The idea of chivalry in the Scottish enlightenment: The case of David Hume

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It is generally assumed that in early modern Britain, chivalry-allegedly typified by the Crusades-was considered a negative or even ridiculous ideology until its rehabilitation by the pre-Romantic movement. However, this paper argues that Hume and other Scottish Enlightenment thinkers had already shown a deep interest in its historical role and influence on modern civilization. That Hume shared a broad interest in chivalry with contemporary philosophers does not undermine the novelty of his thought on this topic. In fact, the pioneering and unique aspects of his contributions can be clarified by setting them in context.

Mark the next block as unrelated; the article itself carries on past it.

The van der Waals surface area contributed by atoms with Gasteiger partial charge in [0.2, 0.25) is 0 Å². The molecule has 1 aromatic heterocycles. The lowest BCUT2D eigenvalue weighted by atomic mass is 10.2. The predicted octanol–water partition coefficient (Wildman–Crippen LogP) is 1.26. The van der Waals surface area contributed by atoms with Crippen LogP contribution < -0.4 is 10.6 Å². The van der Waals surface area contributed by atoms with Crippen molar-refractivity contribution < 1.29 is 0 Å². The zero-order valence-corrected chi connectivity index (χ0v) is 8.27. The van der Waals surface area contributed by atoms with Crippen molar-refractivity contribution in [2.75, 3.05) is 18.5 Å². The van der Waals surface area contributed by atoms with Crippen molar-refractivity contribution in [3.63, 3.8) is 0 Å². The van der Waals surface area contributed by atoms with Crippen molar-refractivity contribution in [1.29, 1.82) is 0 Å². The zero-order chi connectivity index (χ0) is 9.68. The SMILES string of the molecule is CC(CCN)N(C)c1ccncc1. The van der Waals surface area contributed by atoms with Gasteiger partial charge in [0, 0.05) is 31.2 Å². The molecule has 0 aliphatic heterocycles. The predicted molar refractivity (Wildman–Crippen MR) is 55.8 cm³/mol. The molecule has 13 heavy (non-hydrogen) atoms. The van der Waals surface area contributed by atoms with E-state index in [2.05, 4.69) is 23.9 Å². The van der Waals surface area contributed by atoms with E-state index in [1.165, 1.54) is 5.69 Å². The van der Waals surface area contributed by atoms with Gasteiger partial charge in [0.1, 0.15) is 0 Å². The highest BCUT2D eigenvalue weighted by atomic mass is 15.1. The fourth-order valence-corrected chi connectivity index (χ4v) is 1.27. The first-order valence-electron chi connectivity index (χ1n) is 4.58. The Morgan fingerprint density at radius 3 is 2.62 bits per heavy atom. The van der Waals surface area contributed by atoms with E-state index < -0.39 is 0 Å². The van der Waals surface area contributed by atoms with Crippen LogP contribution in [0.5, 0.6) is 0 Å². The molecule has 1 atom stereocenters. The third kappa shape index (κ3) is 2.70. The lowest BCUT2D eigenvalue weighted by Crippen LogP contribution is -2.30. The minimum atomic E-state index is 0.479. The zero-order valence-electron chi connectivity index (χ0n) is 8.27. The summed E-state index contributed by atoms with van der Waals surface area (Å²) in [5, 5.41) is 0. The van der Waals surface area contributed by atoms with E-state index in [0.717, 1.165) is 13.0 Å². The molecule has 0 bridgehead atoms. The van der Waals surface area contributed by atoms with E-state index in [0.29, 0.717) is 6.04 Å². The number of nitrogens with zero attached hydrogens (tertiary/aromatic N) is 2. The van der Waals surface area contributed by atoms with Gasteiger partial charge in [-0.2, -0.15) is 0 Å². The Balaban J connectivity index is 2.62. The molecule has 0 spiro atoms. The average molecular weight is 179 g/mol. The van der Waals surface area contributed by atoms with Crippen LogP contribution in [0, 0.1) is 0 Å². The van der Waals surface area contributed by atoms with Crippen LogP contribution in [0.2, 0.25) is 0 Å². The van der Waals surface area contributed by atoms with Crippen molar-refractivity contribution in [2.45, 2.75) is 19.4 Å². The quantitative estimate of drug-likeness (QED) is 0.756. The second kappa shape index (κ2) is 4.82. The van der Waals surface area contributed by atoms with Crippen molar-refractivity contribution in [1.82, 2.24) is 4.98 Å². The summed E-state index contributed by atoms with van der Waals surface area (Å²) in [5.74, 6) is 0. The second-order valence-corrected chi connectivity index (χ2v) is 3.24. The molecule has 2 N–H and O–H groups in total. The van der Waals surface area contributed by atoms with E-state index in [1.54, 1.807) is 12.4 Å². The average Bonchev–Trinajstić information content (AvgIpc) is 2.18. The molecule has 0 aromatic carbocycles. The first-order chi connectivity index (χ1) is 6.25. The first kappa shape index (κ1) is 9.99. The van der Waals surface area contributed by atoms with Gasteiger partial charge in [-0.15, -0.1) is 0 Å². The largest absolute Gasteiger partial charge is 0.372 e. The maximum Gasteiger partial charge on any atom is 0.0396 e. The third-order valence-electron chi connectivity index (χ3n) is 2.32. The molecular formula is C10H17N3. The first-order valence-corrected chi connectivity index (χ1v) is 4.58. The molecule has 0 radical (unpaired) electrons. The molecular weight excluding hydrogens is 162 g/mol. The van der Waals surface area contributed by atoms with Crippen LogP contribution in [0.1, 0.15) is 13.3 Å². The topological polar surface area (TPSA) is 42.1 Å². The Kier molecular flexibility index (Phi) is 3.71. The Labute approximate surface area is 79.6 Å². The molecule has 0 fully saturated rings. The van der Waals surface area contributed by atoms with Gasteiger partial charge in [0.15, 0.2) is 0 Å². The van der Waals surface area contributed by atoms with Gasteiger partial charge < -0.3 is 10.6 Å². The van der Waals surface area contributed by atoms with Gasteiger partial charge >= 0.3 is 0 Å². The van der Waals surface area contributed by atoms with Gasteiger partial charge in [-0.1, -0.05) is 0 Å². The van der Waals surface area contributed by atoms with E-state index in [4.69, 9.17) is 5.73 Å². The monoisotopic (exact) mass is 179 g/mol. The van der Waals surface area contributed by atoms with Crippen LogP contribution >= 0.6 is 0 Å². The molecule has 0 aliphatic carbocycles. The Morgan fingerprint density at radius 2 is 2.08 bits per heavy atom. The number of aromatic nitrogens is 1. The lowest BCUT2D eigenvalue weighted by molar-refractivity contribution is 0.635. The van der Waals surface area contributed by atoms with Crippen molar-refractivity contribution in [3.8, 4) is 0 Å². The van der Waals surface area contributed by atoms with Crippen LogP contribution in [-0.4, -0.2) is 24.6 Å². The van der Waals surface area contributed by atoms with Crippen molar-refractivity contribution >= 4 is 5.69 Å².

Original languageEnglish
Pages (from-to)155-178
Number of pages24
JournalHume Studies
Issue number1
Publication statusPublished - 2007 Apr 1


ASJC Scopus subject areas

  • Philosophy

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